He had only said one thing about his ex leaving the entire time I’d known him. This was several weeks after we had started sleeping together. We were cuddling on his sofa, him sipping a beer—he slowed down on his drinking when his wife Diane walked out and left him to raise his son alone—and I was working on a pint of Red Eyes and orange juice. He leaned forward to the coffee table and mixed me another screwdriver, handed it to me. “My ex, Diane, she nearly took it all out of me. After she left, I thought I would die.” He took my hand.

“And now?”

He smiled. “Now I think I should kiss you and shut up before I become too sentimental.”

I laughed. “Too late for that.”

Often he stopped in and sat at the bar when I was working. He said he liked to see me in motion, that I was the best damned bartender he’d seen here in a long time. I had a trick I liked doing for my favorites: when four or so guys asked for a beer that wasn’t on tap, I’d clutch the beers to my chest with one arm and, in one quick motion, I’d snap the caps off all four with my free hand. Everyone would cheer and tip well. 

Now he was studying me.

“You shouldn’t have drove.”

“I made it, didn’t I?”

“I have bottles under the kitchen sink.” He returned a moment later, unscrewing the cap. “Do you want to talk?”

“Let me sit for a minute, OK?”

Parker handed me the water bottle. “Here, drink.”

“OK, a couple sips.”

For as long as I can remember, my mother always had a man: masculine men who wore Carhardts and sturdy work-boots, local men from the mill who took her out dancing and then back to her bed. I remember sitting at the kitchen table with these men watching as my mother practiced her dance moves, how she would call out to me to flip the record on the hi-fi. Her favorite to dance to was “Honky Tonk Woman.” She would dance to that boisterous song with a kind of energy I never saw when she wasn’t dancing. Singing along with the song, she would place a foot up on a chair and lean back, shaking her long hair and breasts. I grew to hate those songs. Other nights, after her shower, she would come into my room and lull me to sleep with the sound of her voice singing songs of love and hope as she lay curled beside me.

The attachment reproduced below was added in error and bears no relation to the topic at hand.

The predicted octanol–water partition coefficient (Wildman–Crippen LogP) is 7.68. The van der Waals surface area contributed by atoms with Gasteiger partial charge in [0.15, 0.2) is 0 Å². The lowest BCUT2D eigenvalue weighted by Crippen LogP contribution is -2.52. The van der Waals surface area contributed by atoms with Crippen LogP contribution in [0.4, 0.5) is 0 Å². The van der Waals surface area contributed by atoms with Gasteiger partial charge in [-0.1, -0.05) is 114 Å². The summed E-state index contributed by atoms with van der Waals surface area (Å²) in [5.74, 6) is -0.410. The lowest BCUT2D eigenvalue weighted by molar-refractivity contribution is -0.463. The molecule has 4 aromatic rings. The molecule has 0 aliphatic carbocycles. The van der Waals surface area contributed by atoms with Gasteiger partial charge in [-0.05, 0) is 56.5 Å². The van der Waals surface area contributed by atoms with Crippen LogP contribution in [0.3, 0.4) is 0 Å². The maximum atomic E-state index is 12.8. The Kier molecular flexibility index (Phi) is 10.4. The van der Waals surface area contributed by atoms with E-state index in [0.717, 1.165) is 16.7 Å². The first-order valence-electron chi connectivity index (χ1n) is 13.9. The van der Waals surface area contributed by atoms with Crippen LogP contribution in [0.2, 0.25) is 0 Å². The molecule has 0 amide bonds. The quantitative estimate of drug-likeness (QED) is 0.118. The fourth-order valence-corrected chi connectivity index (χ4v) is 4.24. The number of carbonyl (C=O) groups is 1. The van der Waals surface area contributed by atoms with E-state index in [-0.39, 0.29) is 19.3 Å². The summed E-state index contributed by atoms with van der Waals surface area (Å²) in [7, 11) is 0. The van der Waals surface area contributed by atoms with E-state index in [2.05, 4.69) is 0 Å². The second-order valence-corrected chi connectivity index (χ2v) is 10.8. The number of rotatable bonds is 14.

By the time I turned fifteen she’d burned through three marriages, each of which concluded in a map of blue-green bruises. When I left at seventeen, she’d stood in the trailer doorway smoking, always, by then the friend and never the mother, and told me, “I’ve taught you all you need to know, Yolanda. Now don’t repeat my mistakes.” After that I would see her every few years, but not at all in the last seven or eight. When she wrote letters I would send short responses, claiming I was still on my first marriage, that Ian still lived with me. 

Parker went to the grill. “Burgers are almost done.” He crossed his arms. “Have you called your son?”

“I think you should.”

I stood up and smiled at him, ran my hand along his big arm. I told him to hold on, went inside to the freezer and poured a drink from the bottle I kept there. I added a wedge of lemon I found in the bottom of the crisper. 

I told Parker the story using as few words as I could. He hovered, waiting to embrace me and brush away my tears. Finally, when I didn’t cry, he sat in the lawn chair next to me.

“Damn, girl.”

My mother used to call but came to be embarrassed by the sound of her own voice. It used to be an angel’s voice, really, but then it changed, became a growl. She took up writing letters. I had ideas of her, of who she’d been and of how she viewed motherhood. It had been so long since my own childhood that memories became twisted by my anger. I could take the most intimate memory of my childhood and warp it into something else I could blame my mother for.